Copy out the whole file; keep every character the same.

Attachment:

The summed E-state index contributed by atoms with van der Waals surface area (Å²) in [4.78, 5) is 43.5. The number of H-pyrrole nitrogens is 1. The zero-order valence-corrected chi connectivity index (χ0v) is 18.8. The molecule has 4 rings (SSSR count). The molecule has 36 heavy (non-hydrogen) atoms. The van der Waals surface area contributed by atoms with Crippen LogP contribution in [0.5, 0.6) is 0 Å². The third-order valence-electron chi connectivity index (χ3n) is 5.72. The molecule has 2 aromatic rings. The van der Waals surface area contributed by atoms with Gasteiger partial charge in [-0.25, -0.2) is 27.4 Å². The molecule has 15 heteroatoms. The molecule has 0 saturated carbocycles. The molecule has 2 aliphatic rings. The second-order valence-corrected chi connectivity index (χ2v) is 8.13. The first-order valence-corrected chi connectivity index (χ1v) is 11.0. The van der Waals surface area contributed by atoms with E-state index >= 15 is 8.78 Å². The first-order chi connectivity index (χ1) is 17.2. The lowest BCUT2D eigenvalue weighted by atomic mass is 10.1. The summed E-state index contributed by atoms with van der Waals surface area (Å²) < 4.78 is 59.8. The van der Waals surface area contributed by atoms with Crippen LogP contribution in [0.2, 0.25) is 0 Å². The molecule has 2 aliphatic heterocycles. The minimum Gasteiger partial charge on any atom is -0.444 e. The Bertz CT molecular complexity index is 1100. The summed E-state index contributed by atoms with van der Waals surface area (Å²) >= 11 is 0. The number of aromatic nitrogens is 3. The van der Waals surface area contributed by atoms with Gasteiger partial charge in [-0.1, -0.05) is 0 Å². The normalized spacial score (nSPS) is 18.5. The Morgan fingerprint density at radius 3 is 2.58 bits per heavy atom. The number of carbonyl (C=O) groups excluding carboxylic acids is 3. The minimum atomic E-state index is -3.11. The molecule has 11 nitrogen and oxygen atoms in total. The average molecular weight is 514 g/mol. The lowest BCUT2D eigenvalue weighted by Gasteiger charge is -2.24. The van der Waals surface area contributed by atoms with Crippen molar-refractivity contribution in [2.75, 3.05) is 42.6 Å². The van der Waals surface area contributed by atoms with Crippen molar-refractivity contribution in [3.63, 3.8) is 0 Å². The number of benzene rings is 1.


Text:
The summed E-state index contributed by atoms with van der Waals surface area (Å²) in [4.78, 5) is 43.5. The number of H-pyrrole nitrogens is 1. The zero-order valence-corrected chi connectivity index (χ0v) is 18.8. The molecule has 4 rings (SSSR count). The molecule has 36 heavy (non-hydrogen) atoms. The van der Waals surface area contributed by atoms with Crippen LogP contribution in [0.5, 0.6) is 0 Å². The third-order valence-electron chi connectivity index (χ3n) is 5.72. The molecule has 2 aromatic rings. The van der Waals surface area contributed by atoms with Gasteiger partial charge in [-0.25, -0.2) is 27.4 Å². The molecule has 15 heteroatoms. The molecule has 0 saturated carbocycles. The molecule has 2 aliphatic rings. The second-order valence-corrected chi connectivity index (χ2v) is 8.13. The first-order valence-corrected chi connectivity index (χ1v) is 11.0. The van der Waals surface area contributed by atoms with E-state index >= 15 is 8.78 Å². The first-order chi connectivity index (χ1) is 17.2. The lowest BCUT2D eigenvalue weighted by atomic mass is 10.1. The summed E-state index contributed by atoms with van der Waals surface area (Å²) < 4.78 is 59.8. The van der Waals surface area contributed by atoms with Crippen LogP contribution in [0.2, 0.25) is 0 Å². The molecule has 2 aliphatic heterocycles. The minimum Gasteiger partial charge on any atom is -0.444 e. The Bertz CT molecular complexity index is 1100. The summed E-state index contributed by atoms with van der Waals surface area (Å²) >= 11 is 0. The number of aromatic nitrogens is 3. The van der Waals surface area contributed by atoms with Gasteiger partial charge in [-0.1, -0.05) is 0 Å². The normalized spacial score (nSPS) is 18.5. The Morgan fingerprint density at radius 3 is 2.58 bits per heavy atom. The number of carbonyl (C=O) groups excluding carboxylic acids is 3. The minimum atomic E-state index is -3.11. The molecule has 11 nitrogen and oxygen atoms in total. The average molecular weight is 514 g/mol. The lowest BCUT2D eigenvalue weighted by Gasteiger charge is -2.24. The van der Waals surface area contributed by atoms with Crippen molar-refractivity contribution in [2.75, 3.05) is 42.6 Å². The van der Waals surface area contributed by atoms with Crippen molar-refractivity contribution in [3.63, 3.8) is 0 Å². The number of benzene rings is 1.